Most people know that insecticides kill insects. However, the way in which these chemicals work is a mystery to most of us. How an insecticide works is called its mode of action. A complete understanding of the mode of action of an insecticide requires knowledge of how it affects a specific target site within an organism. The target site is usually a critical protein or enzyme in the insect, but some insecticides affect broader targets. Although most insecticides have multiple biological effects, toxicity is usually attributed to a single major effect.
Larvicides and Adulticides — Organophosphates
Organophosphorus insecticides affect the nervous system. These insecticides are synaptic poisons. The synapse is a junction between two nerves or a nerve connection point (hence the name synaptic poison). Specifically, organophosphorus insecticides bind to an enzyme found in the synapse called acetylcholinesterase. This enzyme is designed to stop a nerve impulse after it has crossed the synapse. Organophosphorus insecticides bind to and prevent the enzyme from working. Therefore, poisoned synapses cannot stop the nerve impulse. Consequently, continued stimulation of the nerve occurs as observed with pyrethroids. Poisoned insects exhibit tremors and uncoordinated movement.
Larvicides — Growth Regulators
These chemicals are typically referred to as insect growth regulators or IGRs. IGRs act on the endocrine or hormone system of insects. These insecticides are specific for insects, have very low mammalian toxicity, are non-persistent in the environment, and cause death slowly. Most of the currently registered IGRs mimic the juvenile hormone produced in the insect brain. Juvenile hormone tells the insect to remain in the immature state. When sufficient growth has occurred, the juvenile hormone production ceases triggering the molt to the adult stage. IGR chemicals, such as methoprene mimic the action of juvenile hormone and keep the insect in the immature state. Insects treated with these chemicals are unable to molt successfully to the adult stage, and cannot reproduce normally.
Larvicides — Bacteria
Bacillus thuringiensis var. israelensis (Bti) is a naturally occurring bacterium that produces a crystalline protein toxin (crystal) and a spore. The larval activity of Bti formulations is due to the presence of the protein toxin. The spore has no larvicidal activity. For mosquito larvae, many factors are necessary to produce the toxic effects of Bti crystals. If the crystals are available in sufficient quantity, to suffer toxicity and die, a larva must : 1) Capture and ingest the crystals, 2) Possess a digestive tract with a highly alkaline pH, 3) Possess the enzymes capable of liberating the toxic proteins, and 4) Possess the gut membrane receptors, compatible with the solubilized toxins. Bti-based products are not insecticides of contact. The active ingredient (crystals) must be ingested to show a toxic activity. This very specific mode of action makes it very safe for non-target organisms present in the same environment.
Bacillus sphaericus (Bs) is also a naturally occurring, spore-forming bacterium found throughout the world. At the time of sporulation, Bs produces crystallin proteins (as in Bti but different) toxic for many species of mosquito larvae upon ingestion.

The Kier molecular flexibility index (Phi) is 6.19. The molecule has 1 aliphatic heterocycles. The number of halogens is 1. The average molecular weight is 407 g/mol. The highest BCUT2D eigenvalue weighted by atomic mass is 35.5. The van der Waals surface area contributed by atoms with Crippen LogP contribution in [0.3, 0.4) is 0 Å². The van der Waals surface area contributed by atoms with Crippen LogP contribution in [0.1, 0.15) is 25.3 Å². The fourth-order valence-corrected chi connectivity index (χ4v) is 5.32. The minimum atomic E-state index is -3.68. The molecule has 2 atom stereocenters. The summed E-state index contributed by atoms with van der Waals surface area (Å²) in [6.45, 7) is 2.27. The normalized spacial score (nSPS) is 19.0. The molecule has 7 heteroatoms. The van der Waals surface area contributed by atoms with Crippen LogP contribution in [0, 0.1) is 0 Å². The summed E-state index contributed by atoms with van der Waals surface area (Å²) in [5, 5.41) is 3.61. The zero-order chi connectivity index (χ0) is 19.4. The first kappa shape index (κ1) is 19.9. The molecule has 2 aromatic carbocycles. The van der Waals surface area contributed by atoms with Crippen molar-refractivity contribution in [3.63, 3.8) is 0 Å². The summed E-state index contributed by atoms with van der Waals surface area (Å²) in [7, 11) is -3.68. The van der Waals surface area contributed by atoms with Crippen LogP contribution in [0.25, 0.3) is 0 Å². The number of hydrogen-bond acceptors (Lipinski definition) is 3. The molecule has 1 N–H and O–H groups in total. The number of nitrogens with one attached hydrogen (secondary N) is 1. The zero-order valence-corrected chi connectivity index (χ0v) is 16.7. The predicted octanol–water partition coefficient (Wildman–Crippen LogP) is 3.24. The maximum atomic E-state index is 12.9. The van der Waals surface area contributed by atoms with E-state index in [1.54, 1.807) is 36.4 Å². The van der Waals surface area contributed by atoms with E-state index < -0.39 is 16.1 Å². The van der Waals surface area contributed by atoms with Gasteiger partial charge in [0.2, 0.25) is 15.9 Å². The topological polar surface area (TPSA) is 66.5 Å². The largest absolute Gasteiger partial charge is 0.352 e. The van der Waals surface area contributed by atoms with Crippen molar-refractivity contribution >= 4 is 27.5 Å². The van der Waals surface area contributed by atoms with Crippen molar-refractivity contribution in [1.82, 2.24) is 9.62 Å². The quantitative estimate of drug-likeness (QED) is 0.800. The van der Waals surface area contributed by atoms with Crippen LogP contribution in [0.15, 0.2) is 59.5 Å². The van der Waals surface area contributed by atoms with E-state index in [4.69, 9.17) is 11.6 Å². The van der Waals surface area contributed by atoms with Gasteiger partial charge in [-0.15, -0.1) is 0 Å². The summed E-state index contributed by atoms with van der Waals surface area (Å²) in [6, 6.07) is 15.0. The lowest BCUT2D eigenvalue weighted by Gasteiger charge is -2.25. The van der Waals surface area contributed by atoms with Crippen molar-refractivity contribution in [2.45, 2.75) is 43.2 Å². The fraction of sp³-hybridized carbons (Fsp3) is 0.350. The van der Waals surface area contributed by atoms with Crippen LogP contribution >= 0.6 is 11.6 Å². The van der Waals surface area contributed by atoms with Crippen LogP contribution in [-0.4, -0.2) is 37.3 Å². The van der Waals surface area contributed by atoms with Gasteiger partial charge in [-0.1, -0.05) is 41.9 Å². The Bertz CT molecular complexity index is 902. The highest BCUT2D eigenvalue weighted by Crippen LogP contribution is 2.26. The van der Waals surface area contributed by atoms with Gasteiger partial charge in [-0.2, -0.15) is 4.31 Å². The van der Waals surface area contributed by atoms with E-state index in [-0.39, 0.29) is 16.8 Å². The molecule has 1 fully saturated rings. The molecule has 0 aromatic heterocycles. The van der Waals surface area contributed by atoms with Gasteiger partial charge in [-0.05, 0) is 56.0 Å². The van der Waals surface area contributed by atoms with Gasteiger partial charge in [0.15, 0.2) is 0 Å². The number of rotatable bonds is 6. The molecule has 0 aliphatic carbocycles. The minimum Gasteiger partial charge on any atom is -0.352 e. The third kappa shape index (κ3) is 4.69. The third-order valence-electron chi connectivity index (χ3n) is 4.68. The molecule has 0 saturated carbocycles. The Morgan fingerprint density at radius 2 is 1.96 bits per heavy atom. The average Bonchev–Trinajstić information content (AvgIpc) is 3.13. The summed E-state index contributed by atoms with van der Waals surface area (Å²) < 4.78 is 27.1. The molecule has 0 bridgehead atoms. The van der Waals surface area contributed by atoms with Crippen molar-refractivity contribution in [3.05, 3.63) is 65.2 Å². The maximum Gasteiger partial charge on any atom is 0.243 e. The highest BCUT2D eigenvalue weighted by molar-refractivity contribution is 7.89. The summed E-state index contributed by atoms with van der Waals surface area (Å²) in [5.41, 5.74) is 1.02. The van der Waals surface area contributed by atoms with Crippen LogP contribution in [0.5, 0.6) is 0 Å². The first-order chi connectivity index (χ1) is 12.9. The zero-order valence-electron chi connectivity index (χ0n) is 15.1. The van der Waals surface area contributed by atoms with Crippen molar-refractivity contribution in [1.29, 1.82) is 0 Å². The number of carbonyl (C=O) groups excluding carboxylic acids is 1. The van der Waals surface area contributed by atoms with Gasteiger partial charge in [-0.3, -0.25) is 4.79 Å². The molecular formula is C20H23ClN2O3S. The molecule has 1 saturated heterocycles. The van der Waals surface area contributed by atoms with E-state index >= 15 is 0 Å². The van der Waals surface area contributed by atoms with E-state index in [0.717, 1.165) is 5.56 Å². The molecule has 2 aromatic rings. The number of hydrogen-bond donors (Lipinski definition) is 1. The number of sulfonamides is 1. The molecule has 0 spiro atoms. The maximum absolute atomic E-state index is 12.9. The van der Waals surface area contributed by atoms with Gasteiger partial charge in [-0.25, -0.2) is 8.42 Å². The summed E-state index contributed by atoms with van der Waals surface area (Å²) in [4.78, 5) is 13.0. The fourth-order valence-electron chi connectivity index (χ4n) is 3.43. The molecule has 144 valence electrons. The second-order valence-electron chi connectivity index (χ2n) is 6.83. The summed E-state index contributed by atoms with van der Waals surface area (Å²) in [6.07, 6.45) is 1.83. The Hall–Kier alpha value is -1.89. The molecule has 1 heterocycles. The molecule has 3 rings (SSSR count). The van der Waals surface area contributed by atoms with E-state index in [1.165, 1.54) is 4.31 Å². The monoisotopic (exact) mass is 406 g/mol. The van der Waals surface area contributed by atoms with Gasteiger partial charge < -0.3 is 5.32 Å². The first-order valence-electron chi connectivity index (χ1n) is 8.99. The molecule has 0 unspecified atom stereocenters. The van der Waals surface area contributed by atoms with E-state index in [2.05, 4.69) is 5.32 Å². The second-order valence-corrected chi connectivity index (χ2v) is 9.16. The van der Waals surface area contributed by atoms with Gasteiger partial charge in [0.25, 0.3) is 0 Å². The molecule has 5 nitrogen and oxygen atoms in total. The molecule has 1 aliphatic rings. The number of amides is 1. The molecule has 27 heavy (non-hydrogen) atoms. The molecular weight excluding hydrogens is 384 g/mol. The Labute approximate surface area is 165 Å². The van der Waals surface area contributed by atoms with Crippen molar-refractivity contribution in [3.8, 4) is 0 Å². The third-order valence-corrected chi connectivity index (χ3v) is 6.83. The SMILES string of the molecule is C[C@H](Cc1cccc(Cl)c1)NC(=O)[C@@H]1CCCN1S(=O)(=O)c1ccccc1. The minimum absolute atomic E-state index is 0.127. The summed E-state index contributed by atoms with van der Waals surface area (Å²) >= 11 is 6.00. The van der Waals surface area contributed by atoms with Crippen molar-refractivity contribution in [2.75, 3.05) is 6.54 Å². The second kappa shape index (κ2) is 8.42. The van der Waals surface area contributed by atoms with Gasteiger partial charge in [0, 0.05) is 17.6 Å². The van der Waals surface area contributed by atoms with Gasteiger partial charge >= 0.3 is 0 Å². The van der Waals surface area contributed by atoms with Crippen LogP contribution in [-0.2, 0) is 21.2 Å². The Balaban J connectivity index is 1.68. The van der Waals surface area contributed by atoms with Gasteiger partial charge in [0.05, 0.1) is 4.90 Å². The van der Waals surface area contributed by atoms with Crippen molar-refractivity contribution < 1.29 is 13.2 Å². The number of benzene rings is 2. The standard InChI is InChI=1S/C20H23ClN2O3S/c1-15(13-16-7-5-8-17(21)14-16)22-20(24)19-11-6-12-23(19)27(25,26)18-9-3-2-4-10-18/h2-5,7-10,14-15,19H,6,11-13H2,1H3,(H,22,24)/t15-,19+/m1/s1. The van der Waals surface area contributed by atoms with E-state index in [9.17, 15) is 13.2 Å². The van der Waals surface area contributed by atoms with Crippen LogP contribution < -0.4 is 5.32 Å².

Very refined oil or surfactants can be used as larvicides/pupicides. These products have the ability to kill both larvae and pupae. The District is not currently using any oils but is using surfactants. The surfactant used is also called monomolecular film (MMF). Using conventional spraying methods, the invisible monomolecular film quickly spreads over standing water habitats. The film reduces the surface tension of the water making it difficult for the mosquito larvae and pupae to attach to the surface which causes them to drown. Emerging mosquitoes are unable to fully emerge and will drown. Mosquito larvicide and pupicide are effective on all species of mosquitoes that breed in standing water and require the air/water interface in their lifecycle.
ULV Adulticides — Pyrethroids
Pyrethroids are synthetic chemicals whose structures mimic the natural insecticide pyrethrin. Pyrethrins are found in the flower heads of plants belonging to the family Compositae (e.g. chrysanthemums). These insecticides have a unique ability to knock down insects quickly. Synthetic pyrethrins (also known as pyrethroids) have been chemically altered to make them more stable. Pyrethroids are axonic poisons (they poison the nerve fiber). They bind to a protein in nerves called the voltage-gated sodium channel. Normally, this protein opens causing stimulation of the nerve and closes to terminate the nerve signal. Pyrethroids bind to this gate and prevent it from closing normally which results in continuous nerve stimulation. This explains the tremors exhibited by poisoned insects. They lose control of their nervous system and are unable to produce coordinated movement.
Pyrethroids are most of the time used with piperonyl butoxide (PBO) which is a synergist that is usually incorporated within the final products. PBO enhances the effect of pyrethroids by inhibiting an enzyme (cytochrome P450) produced by the insect to break down the pesticides. The PBO allows the insecticides to be effective with less active ingredient than would otherwise by required.